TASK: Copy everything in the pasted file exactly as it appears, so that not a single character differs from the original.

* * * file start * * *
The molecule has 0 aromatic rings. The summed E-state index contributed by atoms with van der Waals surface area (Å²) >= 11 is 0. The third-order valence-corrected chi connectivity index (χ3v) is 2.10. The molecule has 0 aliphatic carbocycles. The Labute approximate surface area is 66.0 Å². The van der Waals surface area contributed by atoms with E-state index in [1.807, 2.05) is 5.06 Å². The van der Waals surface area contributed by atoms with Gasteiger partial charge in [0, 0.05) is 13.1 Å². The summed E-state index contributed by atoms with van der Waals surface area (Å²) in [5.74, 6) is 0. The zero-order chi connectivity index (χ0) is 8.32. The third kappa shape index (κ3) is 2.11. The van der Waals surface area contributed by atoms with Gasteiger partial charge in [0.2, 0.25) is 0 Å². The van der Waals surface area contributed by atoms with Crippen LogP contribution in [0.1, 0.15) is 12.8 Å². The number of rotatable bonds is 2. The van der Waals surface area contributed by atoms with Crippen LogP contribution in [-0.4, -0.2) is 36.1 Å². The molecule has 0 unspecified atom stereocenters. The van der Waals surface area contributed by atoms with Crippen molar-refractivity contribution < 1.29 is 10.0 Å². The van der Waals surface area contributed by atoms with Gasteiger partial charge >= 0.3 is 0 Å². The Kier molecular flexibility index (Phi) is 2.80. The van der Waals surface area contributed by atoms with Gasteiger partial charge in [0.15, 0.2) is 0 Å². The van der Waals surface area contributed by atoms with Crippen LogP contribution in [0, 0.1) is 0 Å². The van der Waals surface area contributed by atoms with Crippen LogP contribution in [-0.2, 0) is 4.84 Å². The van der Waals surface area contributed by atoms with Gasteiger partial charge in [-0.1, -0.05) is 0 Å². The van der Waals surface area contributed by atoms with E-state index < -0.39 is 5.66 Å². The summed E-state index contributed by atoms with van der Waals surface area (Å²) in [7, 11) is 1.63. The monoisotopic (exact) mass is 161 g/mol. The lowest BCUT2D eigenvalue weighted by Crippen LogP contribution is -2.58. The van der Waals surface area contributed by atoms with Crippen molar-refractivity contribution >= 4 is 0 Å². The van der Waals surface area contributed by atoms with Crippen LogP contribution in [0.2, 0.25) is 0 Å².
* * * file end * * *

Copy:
The molecule has 0 aromatic rings. The summed E-state index contributed by atoms with van der Waals surface area (Å²) >= 11 is 0. The third-order valence-corrected chi connectivity index (χ3v) is 2.10. The molecule has 0 aliphatic carbocycles. The Labute approximate surface area is 66.0 Å². The van der Waals surface area contributed by atoms with E-state index in [1.807, 2.05) is 5.06 Å². The van der Waals surface area contributed by atoms with Gasteiger partial charge in [0, 0.05) is 13.1 Å². The summed E-state index contributed by atoms with van der Waals surface area (Å²) in [5.74, 6) is 0. The zero-order chi connectivity index (χ0) is 8.32. The third kappa shape index (κ3) is 2.11. The van der Waals surface area contributed by atoms with Gasteiger partial charge in [0.2, 0.25) is 0 Å². The van der Waals surface area contributed by atoms with Crippen LogP contribution in [0.1, 0.15) is 12.8 Å². The number of rotatable bonds is 2. The van der Waals surface area contributed by atoms with Crippen LogP contribution in [-0.4, -0.2) is 36.1 Å². The molecule has 0 unspecified atom stereocenters. The van der Waals surface area contributed by atoms with Crippen molar-refractivity contribution < 1.29 is 10.0 Å². The van der Waals surface area contributed by atoms with Gasteiger partial charge >= 0.3 is 0 Å². The Kier molecular flexibility index (Phi) is 2.80. The van der Waals surface area contributed by atoms with Gasteiger partial charge in [0.15, 0.2) is 0 Å². The van der Waals surface area contributed by atoms with Crippen LogP contribution in [0, 0.1) is 0 Å². The van der Waals surface area contributed by atoms with Crippen LogP contribution in [-0.2, 0) is 4.84 Å². The van der Waals surface area contributed by atoms with Gasteiger partial charge in [-0.1, -0.05) is 0 Å². The van der Waals surface area contributed by atoms with E-state index < -0.39 is 5.66 Å². The summed E-state index contributed by atoms with van der Waals surface area (Å²) in [7, 11) is 1.63. The monoisotopic (exact) mass is 161 g/mol. The lowest BCUT2D eigenvalue weighted by Crippen LogP contribution is -2.58. The van der Waals surface area contributed by atoms with Crippen molar-refractivity contribution >= 4 is 0 Å². The van der Waals surface area contributed by atoms with Crippen LogP contribution in [0.2, 0.25) is 0 Å².